Demand between the Russian Federation and Australia is the single largest O&D market, estimated at two-thirds of passenger volumes. The second largest market is between Ukraine and Australia, contributing approximately 20% of passenger volumes.
With a population of 11.5 million, Moscow dominates as the preferred port of entry and exit within the CIS, utilised by an estimated 50% of all Russia/CIS-Australia travellers. As major gateway cities for air travellers, Sydney and Melbourne are the main points of entry and exit in Australia and are estimated to be utilised by 70% of current passenger volumes.
Australia has more than its fair share of natural beauty, magnificent beaches, and a warm and sun-filled climate. It also has other iconic attractions, such as the Great Barrier Reef, which are major drawcards for CIS travellers.
However, Australia must compete with short-haul destinations, such as Turkey, Egypt, Greece and Spain, for a share of the CIS market.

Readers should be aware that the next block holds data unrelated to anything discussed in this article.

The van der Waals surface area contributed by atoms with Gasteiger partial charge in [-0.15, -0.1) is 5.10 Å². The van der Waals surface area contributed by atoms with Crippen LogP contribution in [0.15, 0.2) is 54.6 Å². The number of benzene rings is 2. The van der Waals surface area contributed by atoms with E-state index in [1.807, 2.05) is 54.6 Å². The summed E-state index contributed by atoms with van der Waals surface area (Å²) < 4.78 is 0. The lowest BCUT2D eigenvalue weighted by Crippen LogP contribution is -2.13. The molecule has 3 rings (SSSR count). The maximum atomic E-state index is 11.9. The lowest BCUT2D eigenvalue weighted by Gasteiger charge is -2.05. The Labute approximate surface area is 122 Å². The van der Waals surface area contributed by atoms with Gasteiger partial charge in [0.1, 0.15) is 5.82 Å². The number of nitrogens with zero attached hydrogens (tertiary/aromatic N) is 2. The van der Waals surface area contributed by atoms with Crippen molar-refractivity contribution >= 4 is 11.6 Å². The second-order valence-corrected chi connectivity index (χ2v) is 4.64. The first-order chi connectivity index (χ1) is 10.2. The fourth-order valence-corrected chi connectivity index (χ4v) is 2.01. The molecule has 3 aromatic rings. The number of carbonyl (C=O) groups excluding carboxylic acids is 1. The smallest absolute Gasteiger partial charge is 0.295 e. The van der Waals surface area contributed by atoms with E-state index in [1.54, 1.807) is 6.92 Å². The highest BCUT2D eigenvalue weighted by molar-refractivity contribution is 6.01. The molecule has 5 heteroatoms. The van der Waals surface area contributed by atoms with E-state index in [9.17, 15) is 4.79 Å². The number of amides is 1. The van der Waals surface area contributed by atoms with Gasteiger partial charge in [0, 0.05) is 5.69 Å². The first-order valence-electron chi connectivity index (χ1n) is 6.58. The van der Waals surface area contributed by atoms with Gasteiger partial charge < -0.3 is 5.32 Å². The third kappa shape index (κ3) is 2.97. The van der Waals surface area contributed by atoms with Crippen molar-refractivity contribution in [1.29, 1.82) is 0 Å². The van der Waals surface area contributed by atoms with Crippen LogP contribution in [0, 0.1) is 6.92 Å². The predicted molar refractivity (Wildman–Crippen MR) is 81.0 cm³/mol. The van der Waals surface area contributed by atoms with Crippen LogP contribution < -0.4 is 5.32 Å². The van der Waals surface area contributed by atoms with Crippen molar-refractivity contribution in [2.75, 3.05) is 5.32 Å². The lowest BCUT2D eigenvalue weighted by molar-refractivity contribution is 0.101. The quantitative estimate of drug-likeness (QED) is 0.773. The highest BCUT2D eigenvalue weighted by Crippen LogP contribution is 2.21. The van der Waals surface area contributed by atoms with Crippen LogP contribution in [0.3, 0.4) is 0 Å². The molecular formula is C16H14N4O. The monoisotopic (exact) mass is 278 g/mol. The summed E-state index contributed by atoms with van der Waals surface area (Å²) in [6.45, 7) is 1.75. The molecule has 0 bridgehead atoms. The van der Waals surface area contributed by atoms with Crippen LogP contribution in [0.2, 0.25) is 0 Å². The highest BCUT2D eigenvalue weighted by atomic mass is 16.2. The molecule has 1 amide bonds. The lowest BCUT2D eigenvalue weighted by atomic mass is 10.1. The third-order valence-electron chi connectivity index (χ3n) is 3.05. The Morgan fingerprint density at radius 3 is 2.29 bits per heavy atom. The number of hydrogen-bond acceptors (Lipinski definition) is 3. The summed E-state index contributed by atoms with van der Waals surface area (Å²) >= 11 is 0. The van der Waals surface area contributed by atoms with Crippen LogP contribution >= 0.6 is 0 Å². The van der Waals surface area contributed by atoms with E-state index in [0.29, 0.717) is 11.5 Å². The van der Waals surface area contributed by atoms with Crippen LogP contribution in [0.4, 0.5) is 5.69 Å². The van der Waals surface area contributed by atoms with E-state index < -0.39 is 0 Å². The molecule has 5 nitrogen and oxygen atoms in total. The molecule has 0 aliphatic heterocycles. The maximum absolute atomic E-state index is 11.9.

Australia’s long-haul destination status for northern hemisphere travellers may further impact on its competiveness owing to perceived holiday affordability, journey comfort and travel times.
For CIS travellers specifically seeking long-haul holiday options, alternative long-haul destinations in the Americas, Asia and Africa will compete with Australia.
CIS/Russian travellers to Australia require a travel visa. The process, time and cost are also potentially constraining demand for an Australian holiday experience. In contrast, competing destinations in Thailand and Turkey experienced significant increases in CIS tourist numbers when visa-free regimes were introduced.
Airline competition from sixth freedom carriers